Story by Kate Stow
(Originally printed in HER Magazine, April 2019)
When Pamula Pierce Barcelou was a third grader at Kilpatrick Elementary in Texarkana, she came home one day to find her father in the living room floor surrounded by camera parts and instructions on how to put the new 16mm video camera together. It hadn’t been very long since she overheard her dad telling her mom about a creature in the woods and that he was going to make a movie about it.
“Dad had been on TV every day of my life, so it wasn’t that big of a deal to me,” Pamula said. “All the kids at school acted like he was a rock star because he was Mayor Chuckles on the Laffalot Club on KTAL.”
At the time, the Pierce family was living at the Orleans Apartments on the Arkansas side. Charles B. Pierce was a weatherman, as well as hosting the children’s show, and he owned a local advertising company. This new movie about a “creature” that lived in the woods nearby would bring in the money he needed to move his wife and three children into a nice home on Grand Avenue.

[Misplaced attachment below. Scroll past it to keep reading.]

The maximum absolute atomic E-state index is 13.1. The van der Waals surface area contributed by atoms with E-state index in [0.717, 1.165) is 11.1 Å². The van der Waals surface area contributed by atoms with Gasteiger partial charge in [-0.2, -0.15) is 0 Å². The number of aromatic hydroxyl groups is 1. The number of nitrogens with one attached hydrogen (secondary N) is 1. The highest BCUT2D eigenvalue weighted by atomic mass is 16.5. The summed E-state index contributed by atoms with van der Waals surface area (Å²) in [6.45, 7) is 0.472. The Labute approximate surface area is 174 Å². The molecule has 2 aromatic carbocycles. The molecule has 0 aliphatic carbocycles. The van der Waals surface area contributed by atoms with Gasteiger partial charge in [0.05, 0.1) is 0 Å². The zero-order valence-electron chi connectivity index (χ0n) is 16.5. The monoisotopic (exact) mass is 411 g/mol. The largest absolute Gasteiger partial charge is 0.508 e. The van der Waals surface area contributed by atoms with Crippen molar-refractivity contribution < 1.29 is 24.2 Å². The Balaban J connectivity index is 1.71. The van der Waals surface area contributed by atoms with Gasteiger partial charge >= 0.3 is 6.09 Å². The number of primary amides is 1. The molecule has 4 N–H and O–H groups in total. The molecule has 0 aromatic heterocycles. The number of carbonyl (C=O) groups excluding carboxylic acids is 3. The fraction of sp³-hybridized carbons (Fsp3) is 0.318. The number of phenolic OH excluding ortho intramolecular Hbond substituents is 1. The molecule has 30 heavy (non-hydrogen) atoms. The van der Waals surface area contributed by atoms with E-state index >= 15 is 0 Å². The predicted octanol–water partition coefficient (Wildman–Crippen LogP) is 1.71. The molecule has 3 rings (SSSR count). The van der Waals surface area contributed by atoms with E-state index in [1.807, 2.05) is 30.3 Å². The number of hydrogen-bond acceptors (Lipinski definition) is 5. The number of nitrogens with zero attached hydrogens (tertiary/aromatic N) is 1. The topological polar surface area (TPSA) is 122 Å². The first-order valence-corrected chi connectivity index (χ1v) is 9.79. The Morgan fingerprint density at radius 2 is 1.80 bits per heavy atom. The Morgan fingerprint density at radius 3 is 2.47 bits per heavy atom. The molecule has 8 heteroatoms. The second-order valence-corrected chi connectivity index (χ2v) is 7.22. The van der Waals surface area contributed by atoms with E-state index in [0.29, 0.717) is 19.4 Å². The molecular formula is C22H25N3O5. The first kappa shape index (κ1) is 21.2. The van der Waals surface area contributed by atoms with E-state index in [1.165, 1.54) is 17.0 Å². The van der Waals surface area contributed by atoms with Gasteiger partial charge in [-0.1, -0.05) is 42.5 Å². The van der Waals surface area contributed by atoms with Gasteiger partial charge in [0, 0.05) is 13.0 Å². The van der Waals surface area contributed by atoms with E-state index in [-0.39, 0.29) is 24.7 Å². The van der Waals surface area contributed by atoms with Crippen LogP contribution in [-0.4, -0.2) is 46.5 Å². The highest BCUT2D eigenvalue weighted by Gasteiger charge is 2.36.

“The kids at school had been talking about a creature that attacked a man named Bobby Ford in Fouke,” she recalls. “I thought it was just kid talk, I guess. Kids have big imaginations, so I wasn’t sure if it was true or not.”
During the time between deciding to make the movie and buying the new camera, Charles had persuaded his friend, L.W. “Buddy” Ledwell, to finance the money for it. For $100,000 the movie became a “Ledwell/Pierce Production.” His son, Steve Ledwell, became one of three people to wear the creature costume in the movie. Other rolls were filled by locals who had never acted at all.